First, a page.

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After 20 years of activism, the law changed in Jordan. People’s old mentality and acceptance of murders, and weak judicial punishment, began to gradually change.

For around 30 years, I have been an activist and journalist covering gender-based violence (GBV), especially so-called “honor murders,” for The Jordan Times. When I began to report on this topic in 1994, people were skeptical about my coverage, with some stating, “Nothing will ever change in this country.” Others believed that my reports would not have the necessary impact to raise awareness and make a difference given our audience was mainly English speakers. Also, local media at the time shied away from reporting about such murders because, “This was a family matter or a story not worth covering.”

However, I strongly believe in publishing reports after reports about so-called honor killings and other forms of abuse practiced against women and children in my country. Only a small circle, including my family, believed in what I was doing and supported my work. To me, documentation of honor murders through media could be a powerful tool to ignite change.

I wanted to be their voice and tell the whole world who these women were. I wanted to share their ambitions in life before it was cut short, usually by a male relative because they allegedly “sullied their family’s honor,” or were victims of a sexual assault, rumors, or suspicion. In some cases, these women were killed for financial and inheritance reasons. While reporting about these murders, I came to the bitter realization that the justice system also winked at killers. Perpetrators would get a slap on the wrist with prison terms as short as three months to one year for killing one or more female relatives.

A long legacy of violence against women

I also had a great interest in tracing the root causes of these crimes. Violence against women has been documented throughout history. Most of the ancient civilizations—among them the Assyrian, Roman, Manu, Babylonian, and Sumerian—had penal codes that condemned “women adulterers and their partners,” but allowed men to publicly have mistresses with little or no punishment at all.

Matthew A. Goldstein, a historian who has studied honor killings in the Roman Empire, stated that the root of such murders—and the concept of “honor” itself—was men’s desire to control women’s bodies to ensure the children their wives bore were in fact their own. According to the late Egyptian activist and feminist Nawal el-Saadawi, in the mid-15th century, murdering, burning, and making accusations of sorcery against women was all common practice.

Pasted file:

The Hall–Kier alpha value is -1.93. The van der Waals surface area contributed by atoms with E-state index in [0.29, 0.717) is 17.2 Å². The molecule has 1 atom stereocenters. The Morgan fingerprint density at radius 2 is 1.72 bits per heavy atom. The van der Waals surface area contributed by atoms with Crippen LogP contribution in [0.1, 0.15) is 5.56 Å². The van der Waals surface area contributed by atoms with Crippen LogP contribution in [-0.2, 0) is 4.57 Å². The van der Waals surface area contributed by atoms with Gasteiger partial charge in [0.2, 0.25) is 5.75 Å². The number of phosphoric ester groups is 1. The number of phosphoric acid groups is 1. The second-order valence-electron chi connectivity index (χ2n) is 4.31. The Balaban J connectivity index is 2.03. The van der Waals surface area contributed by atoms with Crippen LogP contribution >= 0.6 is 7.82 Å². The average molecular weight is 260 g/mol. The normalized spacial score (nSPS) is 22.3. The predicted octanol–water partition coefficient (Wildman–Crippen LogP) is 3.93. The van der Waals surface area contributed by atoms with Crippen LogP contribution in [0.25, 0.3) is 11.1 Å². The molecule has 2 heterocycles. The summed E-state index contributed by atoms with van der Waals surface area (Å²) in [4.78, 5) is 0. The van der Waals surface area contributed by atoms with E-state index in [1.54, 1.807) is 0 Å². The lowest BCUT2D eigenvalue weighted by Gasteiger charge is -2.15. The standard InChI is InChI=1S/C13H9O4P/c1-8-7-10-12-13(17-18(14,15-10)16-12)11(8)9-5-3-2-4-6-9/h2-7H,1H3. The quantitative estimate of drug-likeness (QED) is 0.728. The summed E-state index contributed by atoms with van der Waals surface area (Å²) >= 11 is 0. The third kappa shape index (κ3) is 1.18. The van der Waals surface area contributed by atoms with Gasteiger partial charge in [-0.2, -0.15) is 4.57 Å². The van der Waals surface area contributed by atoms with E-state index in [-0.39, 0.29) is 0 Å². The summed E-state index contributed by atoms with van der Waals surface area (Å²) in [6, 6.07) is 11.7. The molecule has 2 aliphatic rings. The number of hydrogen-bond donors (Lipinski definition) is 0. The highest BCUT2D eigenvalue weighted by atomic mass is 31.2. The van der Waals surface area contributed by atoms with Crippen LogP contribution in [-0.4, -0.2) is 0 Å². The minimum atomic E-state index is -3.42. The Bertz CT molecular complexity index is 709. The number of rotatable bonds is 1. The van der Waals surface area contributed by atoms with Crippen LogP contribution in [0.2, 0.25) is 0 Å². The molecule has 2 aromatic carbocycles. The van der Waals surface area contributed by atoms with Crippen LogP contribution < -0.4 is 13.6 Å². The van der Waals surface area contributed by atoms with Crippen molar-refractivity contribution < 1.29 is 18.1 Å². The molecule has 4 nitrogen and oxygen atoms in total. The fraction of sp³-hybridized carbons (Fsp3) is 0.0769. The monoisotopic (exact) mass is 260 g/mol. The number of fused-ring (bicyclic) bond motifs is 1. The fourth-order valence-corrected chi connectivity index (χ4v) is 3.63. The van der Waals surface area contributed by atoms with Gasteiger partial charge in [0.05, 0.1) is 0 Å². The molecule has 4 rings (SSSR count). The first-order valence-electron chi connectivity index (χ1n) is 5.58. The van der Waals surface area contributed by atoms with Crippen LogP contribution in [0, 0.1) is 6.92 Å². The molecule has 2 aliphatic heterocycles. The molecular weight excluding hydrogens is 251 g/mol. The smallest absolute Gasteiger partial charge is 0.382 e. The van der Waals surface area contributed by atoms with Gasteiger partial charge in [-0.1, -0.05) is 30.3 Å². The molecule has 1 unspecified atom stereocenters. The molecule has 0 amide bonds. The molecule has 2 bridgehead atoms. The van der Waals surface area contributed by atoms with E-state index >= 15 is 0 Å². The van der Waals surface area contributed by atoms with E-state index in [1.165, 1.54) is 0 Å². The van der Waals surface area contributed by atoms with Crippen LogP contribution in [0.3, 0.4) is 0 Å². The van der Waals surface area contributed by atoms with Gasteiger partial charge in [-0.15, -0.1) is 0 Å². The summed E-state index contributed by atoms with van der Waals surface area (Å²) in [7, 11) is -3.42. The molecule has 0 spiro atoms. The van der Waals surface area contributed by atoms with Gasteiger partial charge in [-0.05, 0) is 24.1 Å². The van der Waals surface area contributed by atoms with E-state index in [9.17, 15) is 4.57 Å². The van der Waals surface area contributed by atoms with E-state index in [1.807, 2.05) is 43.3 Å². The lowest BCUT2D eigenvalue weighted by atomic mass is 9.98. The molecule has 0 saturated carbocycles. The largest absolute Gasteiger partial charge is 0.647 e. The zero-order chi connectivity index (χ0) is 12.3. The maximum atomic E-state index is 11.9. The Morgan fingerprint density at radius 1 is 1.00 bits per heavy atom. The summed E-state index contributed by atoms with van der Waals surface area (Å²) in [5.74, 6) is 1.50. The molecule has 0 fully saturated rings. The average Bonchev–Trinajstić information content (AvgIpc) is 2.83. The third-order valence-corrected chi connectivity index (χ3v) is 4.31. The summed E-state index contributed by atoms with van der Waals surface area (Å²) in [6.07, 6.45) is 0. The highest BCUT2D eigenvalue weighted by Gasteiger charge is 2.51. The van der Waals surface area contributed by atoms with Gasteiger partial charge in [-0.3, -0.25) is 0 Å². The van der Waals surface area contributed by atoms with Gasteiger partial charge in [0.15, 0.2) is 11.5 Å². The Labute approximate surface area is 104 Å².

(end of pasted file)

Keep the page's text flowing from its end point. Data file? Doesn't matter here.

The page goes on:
More recently, 2017 figures on GBV published by the UN Office on Drugs and Crime indicated a total of 87,000 women were intentionally killed that year, including 50,000 who were killed by intimate partners or family members. In other words, every day 137 women across the globe are killed by a member of their own family. Figures from the UN Population Fund from the year 2000 indicate more than 5,000 women are killed annually for reasons related to “family honor,” although experts estimated the number to be much higher, even back then.

Back home in Jordan, I found that some “honor” killings were not reported at all or were classified as suicide or accidents. Given many in our society back then believed women deserve to be killed and a killer should not spend time behind bars, it was a hard task to report such murders.

Change comes to Jordan

But soon afterward, the Arabic media picked up on the topic and began covering these murders, as well as shedding light on the work of activists, law-enforcement officials, country leaders, and women’s groups. Columnists also began to reflect on the brutality of the murders and praising the activists’ work as well. Unfortunately, others accused them of being “Western and Zionist agents” whose aim was to destroy the morals of women and their families.

The extensive media coverage created awareness among the public about these women victims and the murders. After 20 years of activism, the law changed in Jordan. People’s old mentality and acceptance of murders, and weak judicial punishment, began to gradually change.

The government also introduced new services for women, such as opening shelters for abused women and children and whose lives are in danger for reasons related to family honor. But most importantly, with the media’s force and extensive work by activists and women groups, the Jordanian government admitted there is a serious problem related to GBV that needs to be addressed.

When you reach this point with the government, it becomes their responsibility to secure women and children’s safety and well-being. And this is what ended up happening. Such changes always give me hope that “things can change in this country,” but we need to work hard and be consistent.

About the Author

Rana Husseini

Rana Husseini

Journalist; Author, Murder in the Name of Honour
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